Jonah Bekhor and Zach Math's 70-minute documentary The Final Member probably began as a low-budget lark, a raunchy midnight movie about the efforts of the world's only institutional penis collection - the Icelandic Phallological Museum - to complete its menagerie with a single formaldehyde-preserved human appendage. But in the process, the movie evolved into something quite a bit better than one might anticipate from this capsule synopsis. Three men take center stage here: the museum's founder, Sigurdur "Siggi" Hjartarson, a nonagenarian Icelandic hero named Pall Arason, and a curious American named Tom Mitchell, from Santa Ynez, California. Ararson and Mitchell have each signed a paper turning over his member to the institution, each hoping to be the one selected for a penis donation. Mitchell, however, is practically ecstatic; he vows to do literally anything in his power to be chosen by Hjartarson. And here the movie turns mesmerizingly weird. The presence of Mitchell in the documentary probably seemed like a no-brainer to the directors; this guy raises eccentricity to a surrealistic level. What can you say about someone so preoccupied with his own phallus that he has given it a pet name ("Elmo"), emails strangers pictures of it dressed up in little costumes, dreams of turning it into a comic book hero with a cape and superpowers, and has it tattooed on-camera with stars and stripes? In one revolting sequence, he even plans to have "Elmo" surgically removed for the sake of displaying it in Siggi's museum, and starts concocting medical reasons to convince a bewildered urologist to perform a penectomy and re-direct his own urethra. This all may sound wildly funny. Yes, and no. At first, Mitchell's antics are hysterical, but less so as we become aware of how uncomfortable he is making Hjartarson. We eventually start to feel creeped out by him; then we begin to feel genuinely bad for Siggi, given his constant harassment by this flake; at one point, Siggi shows us perhaps two dozen emails, all sent by Mitchell within the span of an hour or two. Siggi tells us exasperatedly, "I've never met anyone like this guy... ever." In the process, a theme emerges from the juxtaposition of the Siggi and Tom narratives.The movie implicitly reminds us that there are obsessives and then there are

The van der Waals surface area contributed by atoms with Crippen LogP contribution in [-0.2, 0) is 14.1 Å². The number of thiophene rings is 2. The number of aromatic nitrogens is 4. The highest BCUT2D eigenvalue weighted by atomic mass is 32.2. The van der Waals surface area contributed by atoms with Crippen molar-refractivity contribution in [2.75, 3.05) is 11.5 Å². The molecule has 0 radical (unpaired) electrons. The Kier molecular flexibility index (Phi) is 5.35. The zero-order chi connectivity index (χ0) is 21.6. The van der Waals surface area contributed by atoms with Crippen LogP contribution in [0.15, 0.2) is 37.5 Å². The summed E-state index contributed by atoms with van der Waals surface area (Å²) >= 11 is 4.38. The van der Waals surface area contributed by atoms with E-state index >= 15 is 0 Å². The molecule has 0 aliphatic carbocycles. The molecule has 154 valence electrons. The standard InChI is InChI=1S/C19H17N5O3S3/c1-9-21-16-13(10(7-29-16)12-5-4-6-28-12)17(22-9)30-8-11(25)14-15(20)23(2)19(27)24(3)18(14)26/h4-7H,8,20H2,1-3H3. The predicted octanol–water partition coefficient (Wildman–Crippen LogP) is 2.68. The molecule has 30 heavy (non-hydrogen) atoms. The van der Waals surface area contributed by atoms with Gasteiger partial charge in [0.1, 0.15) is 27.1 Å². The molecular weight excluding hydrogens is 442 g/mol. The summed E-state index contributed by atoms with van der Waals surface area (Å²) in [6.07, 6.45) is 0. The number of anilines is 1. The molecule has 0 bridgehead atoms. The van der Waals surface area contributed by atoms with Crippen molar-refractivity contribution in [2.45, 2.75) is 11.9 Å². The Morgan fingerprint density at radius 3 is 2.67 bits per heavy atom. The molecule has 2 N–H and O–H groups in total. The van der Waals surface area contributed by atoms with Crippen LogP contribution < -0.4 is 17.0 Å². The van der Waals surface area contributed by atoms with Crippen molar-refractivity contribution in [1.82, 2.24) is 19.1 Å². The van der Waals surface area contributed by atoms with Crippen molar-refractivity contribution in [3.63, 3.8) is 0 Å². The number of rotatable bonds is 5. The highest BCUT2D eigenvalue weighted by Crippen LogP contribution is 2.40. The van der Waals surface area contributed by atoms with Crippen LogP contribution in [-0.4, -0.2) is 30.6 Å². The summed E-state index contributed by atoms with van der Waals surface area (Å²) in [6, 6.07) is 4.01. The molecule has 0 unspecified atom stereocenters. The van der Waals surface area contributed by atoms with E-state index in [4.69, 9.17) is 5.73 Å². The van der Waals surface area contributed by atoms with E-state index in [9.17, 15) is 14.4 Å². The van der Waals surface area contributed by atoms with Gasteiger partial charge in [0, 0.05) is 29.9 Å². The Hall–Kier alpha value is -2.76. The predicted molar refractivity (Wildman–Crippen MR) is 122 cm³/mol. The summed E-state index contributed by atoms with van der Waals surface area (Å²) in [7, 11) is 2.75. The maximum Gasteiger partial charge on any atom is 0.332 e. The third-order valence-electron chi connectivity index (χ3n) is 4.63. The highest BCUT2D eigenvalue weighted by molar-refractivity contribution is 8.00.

obsessives - and many viewers who have given their own healthy devotion (and time, and effort) to a worthwhile project will A. sympathize fully with Hjartarson and B. begin to resent and detest Mitchell. We can recognize Mitchell's type immediately: the off-base monomaniac and fame-seeker who attaches himself or herself to a creative endeavor at the last minute and will do anything - including repeat pathological deception - to gain a desperate and crude stab at immortality. Siggi's quest itself assumes a much different tone; if he at first comes across as an affable oddball given his fixation with mammalian phalluses, we soon begin to overlook the unusual target of his pursuit and start comprehending him on an intimate level, as a sweet person who genuinely loves his stock and trade and is driven by the completion of one simple task before he dies, one that will constitute his small, diverting contribution to the world. At least during the early stages, he sees in Ararson - a quiet but fascinating and accomplished man - the perfect solution to the museum's dilemma. And as Siggi ponders how much longer Ararson will have to live, themes of mortality versus immortality emerge onscreen - especially when Siggi himself develops minor health problems and reasons that the end of his own life may not be too far off. Scenes like this are as relatable, poignant, and moving as one might hope. The sequences involving Siggi and Pall are bolstered by another asset as well - an exceptional one for a nonfiction film. Cinematographer Sean Stiegemeier's compositions of the area in and around Reykjavik- both interior and exterior shots - easily qualify as some of the most visually breathtaking documentary sequences ever shot, rife with cool blues, greens, and whites that perfectly capture the look and feel of contemporary Iceland. There are traces of Errol Morris throughout this picture, especially Gates of Heaven, which - like this movie - begins with an apparently absurd and trivial scenario and then cuts to the bone to reveal more resonant currents of human behavior. Member is also reminiscent of a fine but little-seen documentary by tyro Caitlin Grogan, Life as Lincoln (2010), which similarly hands us an amusing topic - the lives of Middle American Abe Lincoln impersonators - and cross-sections its human subjects to look at the positive and negative motivations belying gimmicky lifestyles. Unfortunately, Bekhor and Math aren't as gifted at blending disparate tones as Morris or even Grogan, and that is where the documentary falls apart somewhat; the picture strikes an uncomfortable tonal balance between the Mitchell and Hjartarson-Ararson threads, and one can reason that the filmmakers might have been better off either directing a raunchy comedy documentary about a deranged subject who has fetishized his own penis, or an earnest and moving look at a curator's reach for a legacy that stretches beyond his own fleeting life. As paired here, these substories make uneasy bedfellows. But to be perfectly apparent, Mitchell's saga is suitably entertaining if taken on its own, and the Hjartarson-Ararson sequences aren't simply good but sublime; they echo something unexpectedly profound and universal.
All Movie Guide - Nathan Southern